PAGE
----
Among those pushing to exempt private landowners from the dam safety legislation was Jack Schreppler, a water company executive whose brother owns a dam that failed a few years ago after severe rains.

“The loss of life in that incident was one goat. It was my brother’s goat,” he said.

Schreppler said the Federal Emergency Management Agency (FEMA) would have covered 90 percent of the cost of rebuilding the dam, but that his brother’s share would have been approximately $200,000 because FEMA wanted to build a structure capable of withstanding a 500-year flood event.

“We just thought that was excessive,” he said, adding that his brother wound up rebuilding the dam for approximately $30,000.

“It’s better than it was, but it’s not a $2-million dam,” Schreppler said.

Despite the potential costs to landowners, Gerald Kauffman, a water resources engineer of the University of Delaware’s Water Resources Agency, said he hoped the state eventually will expand the program to include private dams.

“I would like to see all dams regulated,” he said. “ … The ownership doesn’t really respect the forces that cause dam failure.”

Representatives of the Association of State Dam Safety Officials (ASDSO) warn that as development changes the rural landscape, dams once considered to be low-hazard may not stay that way — a phenomenon known as “hazard creep.”

“You build a dam out in the middle of the country, and 20 years later you’ve got people around it,” said Brad Iarossi, who headed Maryland’s dam safety program for 18 years and now leads ASDSO’s legislative efforts.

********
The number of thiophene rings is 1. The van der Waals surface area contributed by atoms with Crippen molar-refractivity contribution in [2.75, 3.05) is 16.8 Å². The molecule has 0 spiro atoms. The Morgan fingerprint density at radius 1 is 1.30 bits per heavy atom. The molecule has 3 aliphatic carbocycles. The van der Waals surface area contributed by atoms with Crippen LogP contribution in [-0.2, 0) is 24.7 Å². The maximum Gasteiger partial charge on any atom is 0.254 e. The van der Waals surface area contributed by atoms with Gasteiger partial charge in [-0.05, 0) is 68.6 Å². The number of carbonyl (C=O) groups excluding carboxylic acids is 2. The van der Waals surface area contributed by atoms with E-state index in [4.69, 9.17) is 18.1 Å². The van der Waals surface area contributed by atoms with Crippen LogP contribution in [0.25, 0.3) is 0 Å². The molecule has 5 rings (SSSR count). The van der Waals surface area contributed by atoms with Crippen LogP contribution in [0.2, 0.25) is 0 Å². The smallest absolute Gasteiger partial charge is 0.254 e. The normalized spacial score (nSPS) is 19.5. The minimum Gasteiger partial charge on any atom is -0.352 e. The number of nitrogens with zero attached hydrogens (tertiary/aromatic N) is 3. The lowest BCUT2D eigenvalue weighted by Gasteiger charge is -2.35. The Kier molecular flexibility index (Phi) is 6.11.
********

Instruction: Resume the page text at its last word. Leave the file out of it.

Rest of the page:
ASDSO President Ken Smith said the devastation caused by the levee breaks in New Orleans and the close call last month in Massachusetts have drawn renewed attention to dam safety. Smith said the United States has approximately 85,000 state-regulated dams, not including those owned by the federal government and private owners, and that private citizens are just as likely as government entities to own high-hazard dams.

Estimates to repair dams not owned by the federal government range from $30 billion to $40 billion, with approximately $10 billion needed to repair only those classified as high-hazard, Smith said.

A bill pending in Congress would reauthorize the National Dam Safety Program, which provides a small amount of money to the states for regulatory activities but no construction money. Another bill would authorize $350 million over four years to assist states in repairing publicly owned deficient dams that pose safety risks.

In a September report, the Congressional Research Service noted that the demand for such assistance likely will grow in coming years. The report said that more than half of the approximately 80,000 dams in the National Inventory of Dams are privately owned, and almost a third are at least 50 years old, the design life of many dams, while 17,000 will reach that age over the next 10 years.

“As the nation’s dams age and development continues in floodplains, the structural integrity of this infrastructure will become a more significant public safety issue,” the report concluded.